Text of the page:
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Lupus Symptoms - What Are the Signs & Symptoms of Lupus?

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What Are the Signs & Symptoms of Lupus?

Provided by the National Institute of Arthritis and Musculoskeletal and Skin Diseases

Lupus may be hard to diagnose. It's often mistaken for other diseases. For this reason, lupus has been called the "great imitator." The signs of lupus differ from person to person. Some people have just a few signs; others have more.

Common signs of lupus are:

Red rash or color change on the face, often in the shape of a butterfly across the nose and cheeks
Painful or swollen joints
Unexplained fever
Chest pain with deep breathing
Swollen glands
Extreme fatigue (feeling tired all the time)
Unusual hair loss (mainly on the scalp)
Pale or purple fingers or toes from cold or stress
Sensitivity to the sun
Low blood count
Depression, trouble thinking, and/or memory problems
Other signs are mouth sores, unexplained seizures (convulsions), "seeing things" (hallucinations), repeated miscarriages, and unexplained kidney problems.












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What Is Lupus?

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What Is Lupus?

Provided by the National Institute of Arthritis and Musculoskeletal and Skin Diseases

If you have lupus, you probably have many questions. Lupus isn't a simple disease with an easy answer. You can't take a pill and make it go away. The people you live with and work with may have trouble understanding that you're sick. Lupus doesn't have a clear set of signs that people can see. You may know that something's wrong, even though it may take a while to be diagnosed.

Lupus has many shades. It can affect people of different races, ethnicities, and ages, both men and women. It can look like different diseases. It's different for every person who has it.

The good news is that you can get help and fight lupus. Learning about it is the first step. Ask questions. Talk to your doctor, family, and friends. People who look for answers are more likely to find them.

What is Lupus?

Lupus is an autoimmune (AW-toe-ih-MYOON) disease. Your body's immune system is like an army with hundreds of soldiers. The immune system's job is to fight foreign substances in the body, like germs and viruses. But in autoimmune diseases, the immune system is out of control. It attacks healthy tissues, not germs.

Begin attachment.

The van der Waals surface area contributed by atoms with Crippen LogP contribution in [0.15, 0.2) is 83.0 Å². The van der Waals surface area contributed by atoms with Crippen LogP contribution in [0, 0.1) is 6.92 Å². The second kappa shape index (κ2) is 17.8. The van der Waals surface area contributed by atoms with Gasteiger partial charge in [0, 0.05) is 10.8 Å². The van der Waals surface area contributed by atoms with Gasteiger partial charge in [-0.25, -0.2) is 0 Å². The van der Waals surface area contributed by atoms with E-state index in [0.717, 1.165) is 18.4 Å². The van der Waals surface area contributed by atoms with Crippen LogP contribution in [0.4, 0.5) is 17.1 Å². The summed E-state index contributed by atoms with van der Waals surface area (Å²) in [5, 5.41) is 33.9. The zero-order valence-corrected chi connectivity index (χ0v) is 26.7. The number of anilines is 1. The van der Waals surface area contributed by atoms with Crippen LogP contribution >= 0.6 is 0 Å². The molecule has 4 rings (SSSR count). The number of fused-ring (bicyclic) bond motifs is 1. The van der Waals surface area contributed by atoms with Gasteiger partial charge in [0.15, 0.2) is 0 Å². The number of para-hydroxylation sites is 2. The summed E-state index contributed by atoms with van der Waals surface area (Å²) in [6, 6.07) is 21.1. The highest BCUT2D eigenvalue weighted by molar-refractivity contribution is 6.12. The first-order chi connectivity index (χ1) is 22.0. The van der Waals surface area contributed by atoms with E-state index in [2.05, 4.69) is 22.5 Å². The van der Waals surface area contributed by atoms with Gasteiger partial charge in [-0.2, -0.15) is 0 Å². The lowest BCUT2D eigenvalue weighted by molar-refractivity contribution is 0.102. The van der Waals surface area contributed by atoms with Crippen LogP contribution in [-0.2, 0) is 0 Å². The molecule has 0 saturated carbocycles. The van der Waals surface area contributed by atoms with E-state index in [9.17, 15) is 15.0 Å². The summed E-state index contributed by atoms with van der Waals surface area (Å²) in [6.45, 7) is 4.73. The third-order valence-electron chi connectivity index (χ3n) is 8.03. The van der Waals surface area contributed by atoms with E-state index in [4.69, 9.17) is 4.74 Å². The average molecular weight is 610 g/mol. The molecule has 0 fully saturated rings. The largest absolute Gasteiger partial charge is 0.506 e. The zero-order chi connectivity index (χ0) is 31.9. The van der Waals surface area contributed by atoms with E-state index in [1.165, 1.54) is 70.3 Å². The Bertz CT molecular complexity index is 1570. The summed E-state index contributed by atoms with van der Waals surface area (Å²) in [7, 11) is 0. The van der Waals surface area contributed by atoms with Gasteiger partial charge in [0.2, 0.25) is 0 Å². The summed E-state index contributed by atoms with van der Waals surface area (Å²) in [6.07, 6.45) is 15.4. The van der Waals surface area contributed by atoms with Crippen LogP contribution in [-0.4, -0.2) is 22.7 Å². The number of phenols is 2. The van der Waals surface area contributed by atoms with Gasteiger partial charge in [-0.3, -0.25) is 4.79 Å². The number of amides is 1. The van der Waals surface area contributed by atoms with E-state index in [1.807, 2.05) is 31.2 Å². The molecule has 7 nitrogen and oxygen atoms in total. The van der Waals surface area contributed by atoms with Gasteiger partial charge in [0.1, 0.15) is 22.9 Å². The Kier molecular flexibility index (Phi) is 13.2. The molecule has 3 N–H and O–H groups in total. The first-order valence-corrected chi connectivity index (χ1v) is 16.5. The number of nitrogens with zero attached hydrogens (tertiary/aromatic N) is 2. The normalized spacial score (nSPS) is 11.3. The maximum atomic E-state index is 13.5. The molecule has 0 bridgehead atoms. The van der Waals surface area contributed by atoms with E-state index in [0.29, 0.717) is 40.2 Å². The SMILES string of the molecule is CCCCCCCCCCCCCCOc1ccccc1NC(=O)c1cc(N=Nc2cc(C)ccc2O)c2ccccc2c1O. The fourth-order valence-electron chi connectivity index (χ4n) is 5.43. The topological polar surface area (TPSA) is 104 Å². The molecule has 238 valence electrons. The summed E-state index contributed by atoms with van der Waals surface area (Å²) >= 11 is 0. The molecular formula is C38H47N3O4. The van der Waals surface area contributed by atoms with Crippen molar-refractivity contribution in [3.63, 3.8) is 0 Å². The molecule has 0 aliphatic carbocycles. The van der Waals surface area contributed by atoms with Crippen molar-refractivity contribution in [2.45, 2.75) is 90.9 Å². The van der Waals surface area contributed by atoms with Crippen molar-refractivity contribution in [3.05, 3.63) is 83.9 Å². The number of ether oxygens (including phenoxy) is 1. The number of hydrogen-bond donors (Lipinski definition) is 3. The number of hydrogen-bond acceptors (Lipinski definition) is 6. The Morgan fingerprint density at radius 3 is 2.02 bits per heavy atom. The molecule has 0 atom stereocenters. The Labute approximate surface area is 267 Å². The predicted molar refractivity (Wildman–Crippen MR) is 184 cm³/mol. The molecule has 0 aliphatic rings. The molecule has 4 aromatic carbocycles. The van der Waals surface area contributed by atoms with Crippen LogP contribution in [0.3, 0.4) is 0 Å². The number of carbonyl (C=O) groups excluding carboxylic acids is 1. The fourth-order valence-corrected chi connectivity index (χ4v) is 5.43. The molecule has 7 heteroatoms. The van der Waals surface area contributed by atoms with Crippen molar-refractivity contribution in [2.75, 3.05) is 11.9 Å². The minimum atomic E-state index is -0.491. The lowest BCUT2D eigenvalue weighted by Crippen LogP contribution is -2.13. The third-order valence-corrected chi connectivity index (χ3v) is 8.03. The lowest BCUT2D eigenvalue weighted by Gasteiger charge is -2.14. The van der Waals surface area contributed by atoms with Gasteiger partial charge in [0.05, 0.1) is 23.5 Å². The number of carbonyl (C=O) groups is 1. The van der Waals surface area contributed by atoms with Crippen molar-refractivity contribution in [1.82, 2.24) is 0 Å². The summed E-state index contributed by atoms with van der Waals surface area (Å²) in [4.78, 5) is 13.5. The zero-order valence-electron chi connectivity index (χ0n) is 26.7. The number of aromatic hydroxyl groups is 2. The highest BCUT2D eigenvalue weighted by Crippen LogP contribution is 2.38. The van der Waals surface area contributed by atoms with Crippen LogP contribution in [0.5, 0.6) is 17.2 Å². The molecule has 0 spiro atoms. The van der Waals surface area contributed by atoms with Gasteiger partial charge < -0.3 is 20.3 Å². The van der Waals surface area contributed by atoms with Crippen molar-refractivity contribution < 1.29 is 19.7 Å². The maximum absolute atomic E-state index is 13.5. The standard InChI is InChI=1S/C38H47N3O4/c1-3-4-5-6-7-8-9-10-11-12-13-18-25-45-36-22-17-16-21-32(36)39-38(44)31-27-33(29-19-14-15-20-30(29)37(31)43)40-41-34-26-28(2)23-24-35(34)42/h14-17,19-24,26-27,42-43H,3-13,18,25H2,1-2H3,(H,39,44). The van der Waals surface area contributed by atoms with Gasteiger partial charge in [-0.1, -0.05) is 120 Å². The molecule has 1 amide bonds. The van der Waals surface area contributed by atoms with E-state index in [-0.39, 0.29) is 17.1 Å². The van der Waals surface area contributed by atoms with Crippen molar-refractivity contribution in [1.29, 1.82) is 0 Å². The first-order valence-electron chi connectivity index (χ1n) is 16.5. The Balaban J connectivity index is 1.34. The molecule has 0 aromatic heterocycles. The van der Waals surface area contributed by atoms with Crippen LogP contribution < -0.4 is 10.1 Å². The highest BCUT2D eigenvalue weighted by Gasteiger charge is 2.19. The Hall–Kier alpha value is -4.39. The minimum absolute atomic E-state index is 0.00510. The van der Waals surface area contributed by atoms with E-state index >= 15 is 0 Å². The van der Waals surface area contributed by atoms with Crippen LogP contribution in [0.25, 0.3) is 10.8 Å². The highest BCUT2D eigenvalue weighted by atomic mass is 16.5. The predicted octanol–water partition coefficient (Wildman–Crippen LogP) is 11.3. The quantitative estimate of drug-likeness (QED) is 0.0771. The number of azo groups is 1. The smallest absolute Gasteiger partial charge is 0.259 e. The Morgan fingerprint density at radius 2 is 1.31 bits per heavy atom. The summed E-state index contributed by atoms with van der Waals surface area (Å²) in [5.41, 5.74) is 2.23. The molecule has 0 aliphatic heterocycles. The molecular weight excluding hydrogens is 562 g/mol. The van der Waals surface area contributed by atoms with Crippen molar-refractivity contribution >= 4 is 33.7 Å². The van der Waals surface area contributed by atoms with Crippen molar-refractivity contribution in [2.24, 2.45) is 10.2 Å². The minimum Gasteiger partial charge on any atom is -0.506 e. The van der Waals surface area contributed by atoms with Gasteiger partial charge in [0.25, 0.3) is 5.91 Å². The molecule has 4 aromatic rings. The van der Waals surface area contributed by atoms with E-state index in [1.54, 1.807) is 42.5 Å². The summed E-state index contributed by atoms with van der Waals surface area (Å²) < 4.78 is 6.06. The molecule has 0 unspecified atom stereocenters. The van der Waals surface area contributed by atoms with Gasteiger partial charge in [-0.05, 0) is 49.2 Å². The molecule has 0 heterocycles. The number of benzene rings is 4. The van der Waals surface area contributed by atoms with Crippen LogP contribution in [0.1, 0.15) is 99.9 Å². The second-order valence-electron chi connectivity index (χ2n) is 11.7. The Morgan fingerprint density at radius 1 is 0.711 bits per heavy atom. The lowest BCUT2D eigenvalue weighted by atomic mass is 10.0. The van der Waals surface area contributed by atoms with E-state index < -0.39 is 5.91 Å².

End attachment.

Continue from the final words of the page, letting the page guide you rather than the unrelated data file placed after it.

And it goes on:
You can't catch lupus from another person. It isn't cancer, and it isn't related to AIDS.

Lupus is a disease that can affect many parts of the body. Everyone reacts differently. One person with lupus may have swollen knees and fever. Another person may be tired all the time or have kidney trouble. Someone else may have rashes. Lupus can involve the joints, the skin, the kidneys, the lungs, the heart and/or the brain. If you have lupus, it may affect two or three parts of your body. Usually, one person doesn't have all the possible symptoms.

There are three main types of lupus:

Systemic lupus erythematosus (eh-RITH-eh-muh-TOE-sus) is the most common form. It's sometimes called SLE, or just lupus. The word "systemic" means that the disease can involve many parts of the body such as the heart, lungs, kidneys, and brain. SLE symptoms can be mild or serious.
Discoid lupus erythematosus mainly affects the skin. A red rash may appear, or the skin on the face, scalp, or elsewhere may change color.
Drug-induced lupus is triggered by a few medicines. It's like SLE, but symptoms are usually milder. Most of the time, the disease goes away when the medicine is stopped. More men develop drug-induced lupus because the drugs that cause it, hydralazine and procainamide, are used to treat heart conditions that are more common in men.
>>>http://health.yahoo.com/centers/lupus/1